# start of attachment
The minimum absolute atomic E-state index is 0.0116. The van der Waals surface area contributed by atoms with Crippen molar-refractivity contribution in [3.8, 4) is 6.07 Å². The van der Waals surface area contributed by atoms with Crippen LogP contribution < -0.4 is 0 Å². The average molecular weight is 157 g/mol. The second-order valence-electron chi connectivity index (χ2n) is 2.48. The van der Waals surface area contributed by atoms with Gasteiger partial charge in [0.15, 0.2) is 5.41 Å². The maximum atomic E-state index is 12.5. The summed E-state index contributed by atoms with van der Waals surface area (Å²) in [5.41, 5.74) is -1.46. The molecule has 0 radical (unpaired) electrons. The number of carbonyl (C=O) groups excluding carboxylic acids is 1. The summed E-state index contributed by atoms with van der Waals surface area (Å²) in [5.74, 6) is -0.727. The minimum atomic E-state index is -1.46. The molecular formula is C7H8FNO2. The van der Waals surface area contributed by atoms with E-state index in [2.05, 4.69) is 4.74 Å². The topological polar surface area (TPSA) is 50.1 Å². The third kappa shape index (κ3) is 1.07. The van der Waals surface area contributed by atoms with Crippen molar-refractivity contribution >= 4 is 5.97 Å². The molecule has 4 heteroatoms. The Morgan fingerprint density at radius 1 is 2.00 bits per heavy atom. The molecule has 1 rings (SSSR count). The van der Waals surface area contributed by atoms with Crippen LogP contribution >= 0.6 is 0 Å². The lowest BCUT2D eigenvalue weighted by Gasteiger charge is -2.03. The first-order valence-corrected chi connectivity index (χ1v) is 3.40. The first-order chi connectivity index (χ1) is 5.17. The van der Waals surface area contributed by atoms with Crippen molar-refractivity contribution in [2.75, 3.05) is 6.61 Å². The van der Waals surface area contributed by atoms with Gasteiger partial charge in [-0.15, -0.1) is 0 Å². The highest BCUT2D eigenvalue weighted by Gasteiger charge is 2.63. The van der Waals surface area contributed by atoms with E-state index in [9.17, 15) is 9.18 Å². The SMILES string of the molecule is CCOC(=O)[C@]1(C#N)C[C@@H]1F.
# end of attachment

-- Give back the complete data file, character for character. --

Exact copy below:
The minimum absolute atomic E-state index is 0.0116. The van der Waals surface area contributed by atoms with Crippen molar-refractivity contribution in [3.8, 4) is 6.07 Å². The van der Waals surface area contributed by atoms with Crippen LogP contribution < -0.4 is 0 Å². The average molecular weight is 157 g/mol. The second-order valence-electron chi connectivity index (χ2n) is 2.48. The van der Waals surface area contributed by atoms with Gasteiger partial charge in [0.15, 0.2) is 5.41 Å². The maximum atomic E-state index is 12.5. The summed E-state index contributed by atoms with van der Waals surface area (Å²) in [5.41, 5.74) is -1.46. The molecule has 0 radical (unpaired) electrons. The number of carbonyl (C=O) groups excluding carboxylic acids is 1. The summed E-state index contributed by atoms with van der Waals surface area (Å²) in [5.74, 6) is -0.727. The minimum atomic E-state index is -1.46. The molecular formula is C7H8FNO2. The van der Waals surface area contributed by atoms with E-state index in [2.05, 4.69) is 4.74 Å². The topological polar surface area (TPSA) is 50.1 Å². The third kappa shape index (κ3) is 1.07. The van der Waals surface area contributed by atoms with Crippen molar-refractivity contribution >= 4 is 5.97 Å². The molecule has 4 heteroatoms. The Morgan fingerprint density at radius 1 is 2.00 bits per heavy atom. The molecule has 1 rings (SSSR count). The van der Waals surface area contributed by atoms with Crippen LogP contribution >= 0.6 is 0 Å². The lowest BCUT2D eigenvalue weighted by Gasteiger charge is -2.03. The first-order valence-corrected chi connectivity index (χ1v) is 3.40. The first-order chi connectivity index (χ1) is 5.17. The van der Waals surface area contributed by atoms with Crippen molar-refractivity contribution in [2.75, 3.05) is 6.61 Å². The van der Waals surface area contributed by atoms with Gasteiger partial charge in [-0.15, -0.1) is 0 Å². The highest BCUT2D eigenvalue weighted by Gasteiger charge is 2.63. The van der Waals surface area contributed by atoms with E-state index in [9.17, 15) is 9.18 Å². The SMILES string of the molecule is CCOC(=O)[C@]1(C#N)C[C@@H]1F.